The dragon, Tintaglia, has been released from her wizardwood coffin, only to find that the glories of her kingdom have passed into ancient memory.
Meanwhile, Malta Vestrit nevigates the acid flow of the Rain Wild River in a decomposing boat, accompanied by the Satrap Csgo and his Companion Kekki. Against hope, a ship appears in the alien waters, but does it mean rescue, or a further nightmare, for Malta?
In ruined Bingtown, the citizens are at war. If the city is to survive, Ronia Vestrit must unite all its peoples – both Trader and Tattooed – and liberate the city once and for all.
Althea and Brashen are finally at sea together, sailing the liveship Paragon into pirate waters in a last-ditch effort to rescue the family liveship, Vivacia, stolen by the Pirate king, Kennit; but there is mutiny brewing in their rag-tag crew; and in the mind of the mad ship itself…
Majestic and sweeping, Ship of Destiny concludes the tale of the Vestrit family and their part in the history of The Liveship Traders with a soaring and unforgettable finale to this unique series of epic fantasy.
Trigger warnings: suicide, sexual assault
Ship of Destiny is the third and final book in The Liveship Traders series by Robin Hobb. I read and reviewed the last two books, Ship of Magic, and The Mad Ship, recently. If you haven’t started this series, start with Ship of Destiny. Because, spoilers. I have really enjoyed all of them. The series as a whole, Hobb’s Elderling series, is becoming one of my favourite fantasy worlds.
Ship of Destiny picks up where The Mad Ship left off. We follow multiple perspectives, in different parts of the world. Althea and Brashen are sailing into pirate waters, Ronica is trying to salvage Bingtown, and Kennit is still pursuing his goal of becoming king of the pirates. I still prefer Althea’s perspective, though in this one I did quite enjoy Ronica’s perspective as well. And Malta’s too.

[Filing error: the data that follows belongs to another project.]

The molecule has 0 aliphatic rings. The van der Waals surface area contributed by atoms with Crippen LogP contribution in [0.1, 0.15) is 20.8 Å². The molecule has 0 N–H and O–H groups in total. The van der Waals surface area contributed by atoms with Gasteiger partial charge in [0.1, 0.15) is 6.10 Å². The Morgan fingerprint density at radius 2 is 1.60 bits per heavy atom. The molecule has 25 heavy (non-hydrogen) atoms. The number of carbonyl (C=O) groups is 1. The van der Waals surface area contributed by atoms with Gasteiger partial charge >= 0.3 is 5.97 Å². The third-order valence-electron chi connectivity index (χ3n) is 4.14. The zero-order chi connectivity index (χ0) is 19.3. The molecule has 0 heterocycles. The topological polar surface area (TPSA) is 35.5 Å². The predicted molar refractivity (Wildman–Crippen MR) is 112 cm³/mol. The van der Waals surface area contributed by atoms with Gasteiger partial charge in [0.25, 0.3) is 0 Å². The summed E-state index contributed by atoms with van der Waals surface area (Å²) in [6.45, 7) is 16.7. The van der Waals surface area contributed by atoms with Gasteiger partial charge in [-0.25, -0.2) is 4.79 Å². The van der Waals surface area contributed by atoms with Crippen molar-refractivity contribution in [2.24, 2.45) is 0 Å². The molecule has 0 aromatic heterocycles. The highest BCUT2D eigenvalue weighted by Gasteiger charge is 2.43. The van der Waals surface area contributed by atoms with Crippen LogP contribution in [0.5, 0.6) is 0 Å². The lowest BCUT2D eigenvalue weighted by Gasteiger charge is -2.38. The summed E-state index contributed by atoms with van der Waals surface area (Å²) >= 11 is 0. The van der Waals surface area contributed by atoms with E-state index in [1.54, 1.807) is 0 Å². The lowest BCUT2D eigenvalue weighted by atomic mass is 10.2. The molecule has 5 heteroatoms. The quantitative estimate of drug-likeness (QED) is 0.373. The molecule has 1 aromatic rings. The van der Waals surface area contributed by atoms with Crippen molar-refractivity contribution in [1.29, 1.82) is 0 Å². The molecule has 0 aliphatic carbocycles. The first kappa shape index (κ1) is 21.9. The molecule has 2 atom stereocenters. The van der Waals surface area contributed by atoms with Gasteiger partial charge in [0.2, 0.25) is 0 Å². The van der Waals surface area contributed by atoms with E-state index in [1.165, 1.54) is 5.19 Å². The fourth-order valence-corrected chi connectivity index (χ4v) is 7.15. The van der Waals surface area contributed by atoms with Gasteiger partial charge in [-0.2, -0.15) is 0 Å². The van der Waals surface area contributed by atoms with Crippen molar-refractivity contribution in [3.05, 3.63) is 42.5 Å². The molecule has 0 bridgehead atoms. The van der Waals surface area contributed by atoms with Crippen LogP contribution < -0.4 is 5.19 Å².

Hobb gives Malta a substantially bigger portion of the story in Ship of Destiny. She has really grown as a character over the series, and I’ve gone from hating her in the first book, to really liking her in this book. Her character growth is the most pronounced in the whole series.
As always with Hobb, the book is well-written, though I did feel that Ship of Destiny suffered a little structurally. There was so much going on in it, that towards the end some of the perspectives sort of fade away. We get a lot of telling at the beginning of certain sections, to catch us up on what has happened while we were away with another character. I think it’s simply a case of too much content for the book without splitting it into multiple books.
I wasn’t entirely happy with the ending. A certain character didn’t get what they deserved, I didn’t think. It’s hard to talk about without spoilers, but essentially, a character commits a crime, and I don’t think they are really punished for it. I understand what Hobb was trying to do. I think she was trying to comment on how these things happen in life, and sometimes you are a plot point in someone else’s life. And sometimes people aren’t punished for their misdeeds. Sometimes people get away with things they shouldn’t, simply because of who they are. I’m just not sure the commentary really worked.
Other than that, I think Ship of Destiny was a good ending for the series. Hobb wrapped the story up in a satisfying way. Though as always when I finish a good series, I always want more from the characters. I always want to know how their lives go on from there. But series have to end at some point.
I’m excited to go into the next trilogy in the Elderlings Realm.